U.S. regulators on Thursday released some details about their bank stress tests, moving to bolster the credibility of a process some investors worry might not reveal the financial sector's true health.
An official at the Federal Reserve said on Thursday that results of the tests, designed to see how the nation's 19 largest banks would fare should the U.S. recession prove unexpectedly severe, would be made public on May 4.
Regulators will try to prove the rigor of the tests by releasing a document on April 24 that will explain the underlying assumptions, the official said. The document will outline the methodologies employed and serve as a guide on how to interpret the results.
The test results will include a capital recovery plan for banks that regulators determine would be short of capital if the economy's downturn gathered steam and unemployment shot unexpectedly higher.
Experts say the results must be believable and the recovery plans clear, or officials risk further destabilizing the financial system in a way that will send the weaker banks into a downward spiral.
There is a lot at stake, said Douglas Elliott, a former JPMorgan investment banker now with the Brookings Institution, a Washington think tank. It's going to be important that this is viewed as a test that really has validity.
Regulators have not made final decisions on how to present the results, the Fed official said. Regulators will disclose at least some of the information, but no decision has been made on whether banks themselves will disclose some as well.
The official, who requested anonymity because the tests are still in process, added that the goal is to ensure that all the results are presented on a comparable basis.
The results are expected to distinguish which banks are strong and on the path to recovery, and which firms remain in need of government aid -- and subject to caps on executive pay and other restrictions. Stronger banks are likely to fare much better at attracting private capital and removing any stigma associated with taxpayer funds.
Some banks have already declared themselves among the strong.
JPMorgan Chase Chief Executive Jamie Dimon said on Thursday we think we'll do fine under any stress tests measurement, adding that the bank could immediately repay the $25 billion it received from the government.
Goldman Sachs similarly trumpeted its health on Tuesday, saying it has a duty to repay $10 billion in taxpayer aid. It sold $5 billion in stock toward that effort.
Wells Fargo surprised the markets last week, saying it expected to post a $3 billion first-quarter profit.
TESTING STRESS, LEGITIMACY
Regulators plan to hold discussions with the banks about the standardized stress tests from April 24 through May 4, according to the official.
Once the test results are announced, banks found to need more funds will have six months to raise the capital from the private markets or can take an infusion of taxpayer money.
Announced in February, the tests are designed as an exercise to provide credible information on the health of the U.S. banking sector. Regulators hope that once investors have the results, they can accurately evaluate the health of banks' balance sheets, and private capital will return to the sector, stabilizing the financial system and increasing lending.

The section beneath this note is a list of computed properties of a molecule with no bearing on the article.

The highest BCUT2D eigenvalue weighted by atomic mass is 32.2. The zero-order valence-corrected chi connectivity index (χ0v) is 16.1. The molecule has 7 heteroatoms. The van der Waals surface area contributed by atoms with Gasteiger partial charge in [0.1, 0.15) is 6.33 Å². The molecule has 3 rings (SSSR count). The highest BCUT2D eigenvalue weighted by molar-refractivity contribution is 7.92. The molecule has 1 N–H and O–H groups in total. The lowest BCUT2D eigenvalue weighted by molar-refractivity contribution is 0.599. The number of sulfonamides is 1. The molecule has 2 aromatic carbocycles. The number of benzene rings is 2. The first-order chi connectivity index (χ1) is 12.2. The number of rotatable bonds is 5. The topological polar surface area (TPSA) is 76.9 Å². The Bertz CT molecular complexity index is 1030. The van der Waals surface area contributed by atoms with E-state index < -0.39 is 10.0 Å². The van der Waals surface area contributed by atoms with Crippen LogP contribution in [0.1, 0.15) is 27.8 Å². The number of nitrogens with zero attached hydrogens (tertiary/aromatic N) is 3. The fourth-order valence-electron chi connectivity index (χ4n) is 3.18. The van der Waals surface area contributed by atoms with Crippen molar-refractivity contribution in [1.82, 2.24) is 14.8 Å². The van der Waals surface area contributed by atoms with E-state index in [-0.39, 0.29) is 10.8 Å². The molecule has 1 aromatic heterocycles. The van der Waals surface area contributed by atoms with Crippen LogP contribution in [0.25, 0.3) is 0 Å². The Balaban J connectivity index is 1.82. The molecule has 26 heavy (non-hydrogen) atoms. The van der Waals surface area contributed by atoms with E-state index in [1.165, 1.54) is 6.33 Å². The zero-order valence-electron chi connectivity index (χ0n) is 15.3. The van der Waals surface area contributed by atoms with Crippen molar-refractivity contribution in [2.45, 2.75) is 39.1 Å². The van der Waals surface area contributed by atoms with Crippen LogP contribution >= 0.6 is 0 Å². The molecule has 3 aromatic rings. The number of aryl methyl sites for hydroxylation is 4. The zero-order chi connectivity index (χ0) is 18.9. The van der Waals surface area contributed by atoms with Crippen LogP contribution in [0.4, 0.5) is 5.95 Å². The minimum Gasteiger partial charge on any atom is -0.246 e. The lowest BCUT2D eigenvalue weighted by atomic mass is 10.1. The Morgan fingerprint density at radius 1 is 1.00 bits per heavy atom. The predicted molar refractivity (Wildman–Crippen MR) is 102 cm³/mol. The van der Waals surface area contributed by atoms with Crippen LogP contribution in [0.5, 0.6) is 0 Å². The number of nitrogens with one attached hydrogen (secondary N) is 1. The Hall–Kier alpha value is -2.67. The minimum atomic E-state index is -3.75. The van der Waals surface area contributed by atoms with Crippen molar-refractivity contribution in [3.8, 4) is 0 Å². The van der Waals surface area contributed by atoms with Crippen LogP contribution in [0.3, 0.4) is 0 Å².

More than 200 examiners have spent weeks poring over the banks' portfolios and asset valuations.
James Wheeler, a partner on the financial institutions team at law firm Bryan Cave, said the stress tests have been much more extensive than routine stress tests conducted at banks. The current round involve extensive modeling of banks' loans and investments, include higher risk multiples, and project out further in the future, he said.
It's not a new species but it certainly is the next generation, Wheeler said.
Treasury has laid out some details of the economic scenarios it used to stress test the banks, but the rigor of the test alone will not make the results believable, Brookings' Elliott said.
Unless the test results show, in the aggregate, the need for at least $100 billion of capital, a lot of people aren't going to think the results are credible, Elliott said. I can't imagine officials wanting it to be $300 billion, and it's not clear they could get the money from Congress.
Treasury has said any new capital injections would come from the $700 billion financial rescue fund approved by Congress in October. Treasury officials estimate they have about $134.5 billion they could still tap.
Some analysts and financial industry insiders think regulators will go beyond current plans to simply recapitalize
banks and take toxic assets off bank balance sheets. They see the possibility of management shake-ups, mergers and possibly even the unwinding of some large firms seen beyond repair.
A financial industry source, who spoke anonymously because of relationships with the top banks, said regulators will have to state clearly what will happen to the weaker banks with capital holes, or risk a severe market reaction.
It's designed to inspire confidence, but creates a whole new set of expectations in the market that, if not met, can totally backfire, the source said.
(Reporting by Karey Wutkowski and Mark Felsenthal; Editing by Matthew Lewis and Tim Dobbyn)